Caribbean News Round-up


Brazil court freezes Neymar assets worth $47M


SAO PAULO, Brazil (AFP) — A Brazilian court on Friday froze $47 million in assets belonging to football superstar Neymar over tax evasion allegations surrounding the Barcelona striker.

Judge Carlos Muta wrote in a ruling that Neymar — who is facing fraud claims in a separate case in Spain — had been subjected to a “special fine” concerning alleged unpaid taxes between 2011 and 2013.

“I confirm that a special fine of 150 per cent was applied… requiring payment of 188,820,129,25 reals ($47.3 million), of which 63,591,796 relate to income tax and the rest to fines and interest, with regard to events that took place in the calendar years from 2011 to 2013,” Muta wrote.

The court ruling is another bodyblow to the reputation of Neymar, the figurehead of Brazil’s national team.

The 23-year-old is already battling fraud allegations in Spain stemming from the financial arrangements surrounding his move from Santos to Barcelona in 2013.

In June, Spain’s National Court admitted a lawsuit alleging “corruption and swindling” by Neymar, his father and Santos. The case has been brought by a Brazilian investment fund, DIS, which owned part of the transfer rights for the player when he was at Santos.


Antiguan court building evacuated following bomb scare

Antiguan Courthouse
Antiguan Courthouse

ST JOHN’S, Antigua (CMC) – Workers at the High Court and government officers were forced to evacuate their buildings on Friday after a man claimed he had placed explosive devices there.

Police Commissioner Wendell Robinson told the Caribbean Media Corporation (CMC) that the man had phoned in to say that explosive dives had been planted at the building on the eastern end of the capital city.

The building is in close proximity to those that houses the Office of the Prime Minister and the Ministries of Finance and Tourism.

Lawyers, court staff and laymen gathered outside as police swept the buildings for any explosive device and the all clear was given an hour later. At the time of the hoax, the courts were hearing two criminal and two civil matters.

Doctor implicated in baby fraud case

arrestKINGSTON, Jamaica – A medical doctor is to face the court for he allegedly attempted to register a woman’s newborn baby as the offspring of another couple.

The police on Wednesday arrested and charged 54-year-old Shaun Wynter of Millsborough Close in Kingston with forgery and conspiracy to defraud.

According to police reports, a woman gave birth to a child last year and consented to giving the newborn to a couple she felt could provide better care for the child.

The couple then reportedly submitted documents to have the child falsely registered as being their birth child. The documents stated that the child was born during a home delivery under Wynter’s supervision.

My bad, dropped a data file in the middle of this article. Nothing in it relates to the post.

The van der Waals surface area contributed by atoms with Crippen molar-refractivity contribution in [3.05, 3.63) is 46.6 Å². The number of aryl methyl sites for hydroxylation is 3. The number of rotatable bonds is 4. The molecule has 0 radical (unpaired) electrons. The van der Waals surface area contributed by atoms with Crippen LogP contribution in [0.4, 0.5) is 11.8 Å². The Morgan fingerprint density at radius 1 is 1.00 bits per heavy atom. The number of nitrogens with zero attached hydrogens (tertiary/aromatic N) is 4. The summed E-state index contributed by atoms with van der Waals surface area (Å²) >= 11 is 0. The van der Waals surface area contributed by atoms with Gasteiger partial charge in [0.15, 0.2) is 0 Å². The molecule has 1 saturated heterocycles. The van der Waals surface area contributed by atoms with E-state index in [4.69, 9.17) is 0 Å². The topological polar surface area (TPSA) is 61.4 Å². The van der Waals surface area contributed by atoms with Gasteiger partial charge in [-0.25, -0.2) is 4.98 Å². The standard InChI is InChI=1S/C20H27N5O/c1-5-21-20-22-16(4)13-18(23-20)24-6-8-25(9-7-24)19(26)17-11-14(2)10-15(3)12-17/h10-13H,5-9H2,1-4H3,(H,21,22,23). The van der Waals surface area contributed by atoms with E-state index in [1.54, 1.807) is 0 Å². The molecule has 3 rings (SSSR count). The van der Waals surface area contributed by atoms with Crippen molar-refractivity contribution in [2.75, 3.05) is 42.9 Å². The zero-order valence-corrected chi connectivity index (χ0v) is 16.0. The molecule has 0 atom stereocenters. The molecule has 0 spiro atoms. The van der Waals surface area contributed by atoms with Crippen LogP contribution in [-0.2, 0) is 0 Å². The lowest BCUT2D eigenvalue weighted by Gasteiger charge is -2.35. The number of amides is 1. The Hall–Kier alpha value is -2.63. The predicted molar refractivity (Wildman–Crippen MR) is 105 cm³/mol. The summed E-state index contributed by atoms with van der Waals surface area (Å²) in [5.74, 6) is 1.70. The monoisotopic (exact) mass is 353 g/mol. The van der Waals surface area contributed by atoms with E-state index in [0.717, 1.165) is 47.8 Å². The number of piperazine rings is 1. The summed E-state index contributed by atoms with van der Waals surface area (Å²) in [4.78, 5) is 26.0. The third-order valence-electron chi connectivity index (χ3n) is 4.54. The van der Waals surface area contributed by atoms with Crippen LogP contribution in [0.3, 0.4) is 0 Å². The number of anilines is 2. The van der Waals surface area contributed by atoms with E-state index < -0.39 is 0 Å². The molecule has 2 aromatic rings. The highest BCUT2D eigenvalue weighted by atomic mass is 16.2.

However, checks made revealed that the child had already been registered to the birth mother. The matter was reported to the Fraud Squad, an investigation launched and Wynter arrested and charged.

He is scheduled to appear in the Corporate Area Resident Magistrate’s Court Wednesday, October 7.


Mexico to create new prosecutor for missing student case

mexico[BBC] – Mexican President Enrique Pena Nieto has announced the creation of a special team to look into the case of the disappearance of 43 students last year.

He was speaking after meeting relatives of the 43 ahead of the first anniversary of the tragedy on Saturday. He said a special investigative team and prosecutor would handle the case.

The families want an international commission of experts to take over. Its report says the government investigation is fundamentally flawed. Among the families’ demands is that the government should look into the possible role of the army in the disappearance of the students.

They also want an investigation into those responsible for the initial enquiry, which they believe was intended to mislead them. The students disappeared on 26 September, 2014, in the city of Iguala in Guerrero state.

They had gone there to gather for a commemoration in Mexico city. The federal government has said local police from Iguala and the nearby town of Cocula had detained the students and turned them over to the local drug gang, which then allegedly killed them and burnt the remains.

But a team of international experts sent by the Inter-American Commission on Human Rights spent six months reviewing the government’s investigation and found a number of flaws.

It concluded the bodies of 43 students could not have been burned at the rubbish dump in Cocula as the government maintained. The government says it has identified two of the students from the burned remains recovered from the rubbish dump.



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